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Peter Hadden

Another roadblock on the path to peace

(2 February 1996)

From Militant [UK], 2 February 1996.
Transcribed and marked up by Ciaran Crossey.

John Major’s instant response to the Mitchell Commission’s report on paramilitary arms decommissioning – that the only route to talks without decommissioning lies through the Unionist proposal for an elected negotiating body – has placed a fresh roadblock in the way of peace in Northern Ireland.

From Major’s reaction it might seem that Mitchell came down on the Republican side of this whole debate. Far from it. True, the report rejects the British and Unionist demand, now known as Washington Three, for a token amount of weapons to be, handed over before talks. Instead it suggests the “compromise” of some decommissioning during talks.

But it also calls for the complete disarming of all paramilitaries and for a commitment to exclusively peaceful methods. It demands that punishment beatings end. The Republican call for all guns, including those held by the state, to be part of the equation, is explicitly rejected.

By any count its recommendations would prove a bitter pill for the Republicans to swallow. Only weeks before it came out Sinn Fein’s Mitchell McLaughlin dismissed the idea of token decommissioning during talks as “Washington Three by instalments.”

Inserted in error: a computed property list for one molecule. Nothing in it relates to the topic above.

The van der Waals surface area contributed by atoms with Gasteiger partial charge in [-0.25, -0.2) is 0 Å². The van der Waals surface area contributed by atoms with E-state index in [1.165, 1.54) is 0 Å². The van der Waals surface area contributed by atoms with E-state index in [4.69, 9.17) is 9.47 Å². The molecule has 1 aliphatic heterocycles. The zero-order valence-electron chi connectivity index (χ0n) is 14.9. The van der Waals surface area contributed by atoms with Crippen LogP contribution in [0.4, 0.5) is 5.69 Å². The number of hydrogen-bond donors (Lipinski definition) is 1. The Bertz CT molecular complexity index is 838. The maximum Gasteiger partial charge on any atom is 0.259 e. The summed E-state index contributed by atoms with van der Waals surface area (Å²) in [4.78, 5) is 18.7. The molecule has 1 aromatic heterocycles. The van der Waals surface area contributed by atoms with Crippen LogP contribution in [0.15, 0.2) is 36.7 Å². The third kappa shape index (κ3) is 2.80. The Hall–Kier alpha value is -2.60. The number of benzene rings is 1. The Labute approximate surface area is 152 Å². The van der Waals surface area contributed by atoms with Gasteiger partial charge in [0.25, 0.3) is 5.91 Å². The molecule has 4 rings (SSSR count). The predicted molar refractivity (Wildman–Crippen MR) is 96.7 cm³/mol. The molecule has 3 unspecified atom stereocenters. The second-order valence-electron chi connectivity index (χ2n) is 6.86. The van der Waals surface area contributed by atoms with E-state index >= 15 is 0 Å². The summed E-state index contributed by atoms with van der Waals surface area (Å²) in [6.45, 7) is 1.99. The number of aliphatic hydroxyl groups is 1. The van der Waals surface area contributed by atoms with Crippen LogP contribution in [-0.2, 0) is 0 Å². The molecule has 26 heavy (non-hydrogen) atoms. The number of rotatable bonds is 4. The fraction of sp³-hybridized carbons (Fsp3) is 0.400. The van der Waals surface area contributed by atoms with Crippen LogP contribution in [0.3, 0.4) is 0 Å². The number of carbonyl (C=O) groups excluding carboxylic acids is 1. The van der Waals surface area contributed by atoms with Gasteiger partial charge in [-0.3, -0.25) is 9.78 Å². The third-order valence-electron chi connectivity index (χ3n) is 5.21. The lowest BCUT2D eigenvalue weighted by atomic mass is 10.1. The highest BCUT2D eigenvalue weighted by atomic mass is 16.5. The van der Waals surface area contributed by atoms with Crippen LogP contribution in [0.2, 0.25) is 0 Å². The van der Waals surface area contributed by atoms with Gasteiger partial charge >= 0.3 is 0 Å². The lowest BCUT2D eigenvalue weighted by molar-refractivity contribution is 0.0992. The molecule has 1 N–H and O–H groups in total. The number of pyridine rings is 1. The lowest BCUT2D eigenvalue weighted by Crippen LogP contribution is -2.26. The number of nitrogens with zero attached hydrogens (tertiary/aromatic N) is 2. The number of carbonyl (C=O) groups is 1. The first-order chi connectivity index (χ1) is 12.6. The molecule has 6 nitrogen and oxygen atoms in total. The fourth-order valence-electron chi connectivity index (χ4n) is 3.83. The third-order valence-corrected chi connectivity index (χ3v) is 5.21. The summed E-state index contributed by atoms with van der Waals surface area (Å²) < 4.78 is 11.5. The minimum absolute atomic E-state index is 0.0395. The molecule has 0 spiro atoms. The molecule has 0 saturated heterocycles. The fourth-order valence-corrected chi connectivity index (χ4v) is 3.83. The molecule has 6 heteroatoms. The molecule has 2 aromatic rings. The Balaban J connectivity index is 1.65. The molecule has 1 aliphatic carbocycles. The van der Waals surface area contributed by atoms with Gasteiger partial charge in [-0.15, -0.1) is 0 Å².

Before Major’s speech there were those within the SDLP and especially Sinn Fein who might have considered the idea of an elected negotiating body as a route to all-party talks. But his intervention has been seen as a capitulation to the Unionists and yet another British exercise in moving the goalposts, Nationalist opposition has hardened to the extent that the SDLP and Sinn Fein would probably not take part in any such elections, so killing of this proposal. Sinn Fein are in effect demanding the implementation of the Mitchell Report.

In order to keep Bill Clinton, the Dublin government and the SDLP onside they are pressing the British to agree terms which would amount to the complete decommissioning not only of the arms but of the historic ethos of Republicanism.

So if Major does change his tune and seek some other route to talks and if in turn the IRA accept the Mitchell Report, there will be no disguising who has made the real climb down.

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